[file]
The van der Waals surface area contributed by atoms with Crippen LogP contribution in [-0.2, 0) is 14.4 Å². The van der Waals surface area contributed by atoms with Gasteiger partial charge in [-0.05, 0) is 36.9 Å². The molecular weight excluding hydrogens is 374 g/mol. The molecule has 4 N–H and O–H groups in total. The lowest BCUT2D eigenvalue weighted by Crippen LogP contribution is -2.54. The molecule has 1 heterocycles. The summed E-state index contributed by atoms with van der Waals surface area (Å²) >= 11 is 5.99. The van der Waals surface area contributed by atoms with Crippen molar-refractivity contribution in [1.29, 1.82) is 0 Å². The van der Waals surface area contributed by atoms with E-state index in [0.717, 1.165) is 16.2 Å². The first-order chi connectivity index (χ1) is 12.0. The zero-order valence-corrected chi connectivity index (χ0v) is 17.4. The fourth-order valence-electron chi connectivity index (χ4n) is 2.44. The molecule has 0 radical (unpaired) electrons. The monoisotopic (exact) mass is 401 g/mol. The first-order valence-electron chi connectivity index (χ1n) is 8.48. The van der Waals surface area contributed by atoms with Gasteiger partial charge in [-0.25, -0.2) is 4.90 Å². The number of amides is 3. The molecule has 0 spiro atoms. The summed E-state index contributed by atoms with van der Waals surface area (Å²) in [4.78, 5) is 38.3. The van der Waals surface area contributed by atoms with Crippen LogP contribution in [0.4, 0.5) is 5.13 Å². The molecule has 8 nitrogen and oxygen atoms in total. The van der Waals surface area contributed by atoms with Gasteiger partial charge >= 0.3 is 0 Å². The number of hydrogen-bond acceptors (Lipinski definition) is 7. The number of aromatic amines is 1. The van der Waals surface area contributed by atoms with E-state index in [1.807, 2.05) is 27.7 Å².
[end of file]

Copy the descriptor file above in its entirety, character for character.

The van der Waals surface area contributed by atoms with Crippen LogP contribution in [-0.2, 0) is 14.4 Å². The van der Waals surface area contributed by atoms with Gasteiger partial charge in [-0.05, 0) is 36.9 Å². The molecular weight excluding hydrogens is 374 g/mol. The molecule has 4 N–H and O–H groups in total. The lowest BCUT2D eigenvalue weighted by Crippen LogP contribution is -2.54. The molecule has 1 heterocycles. The summed E-state index contributed by atoms with van der Waals surface area (Å²) >= 11 is 5.99. The van der Waals surface area contributed by atoms with Crippen molar-refractivity contribution in [1.29, 1.82) is 0 Å². The van der Waals surface area contributed by atoms with E-state index in [0.717, 1.165) is 16.2 Å². The first-order chi connectivity index (χ1) is 12.0. The zero-order valence-corrected chi connectivity index (χ0v) is 17.4. The fourth-order valence-electron chi connectivity index (χ4n) is 2.44. The molecule has 0 radical (unpaired) electrons. The monoisotopic (exact) mass is 401 g/mol. The first-order valence-electron chi connectivity index (χ1n) is 8.48. The van der Waals surface area contributed by atoms with Gasteiger partial charge in [-0.25, -0.2) is 4.90 Å². The number of amides is 3. The molecule has 0 spiro atoms. The summed E-state index contributed by atoms with van der Waals surface area (Å²) in [4.78, 5) is 38.3. The van der Waals surface area contributed by atoms with Crippen LogP contribution in [0.4, 0.5) is 5.13 Å². The molecule has 8 nitrogen and oxygen atoms in total. The van der Waals surface area contributed by atoms with Gasteiger partial charge >= 0.3 is 0 Å². The number of hydrogen-bond acceptors (Lipinski definition) is 7. The number of aromatic amines is 1. The van der Waals surface area contributed by atoms with E-state index in [1.807, 2.05) is 27.7 Å².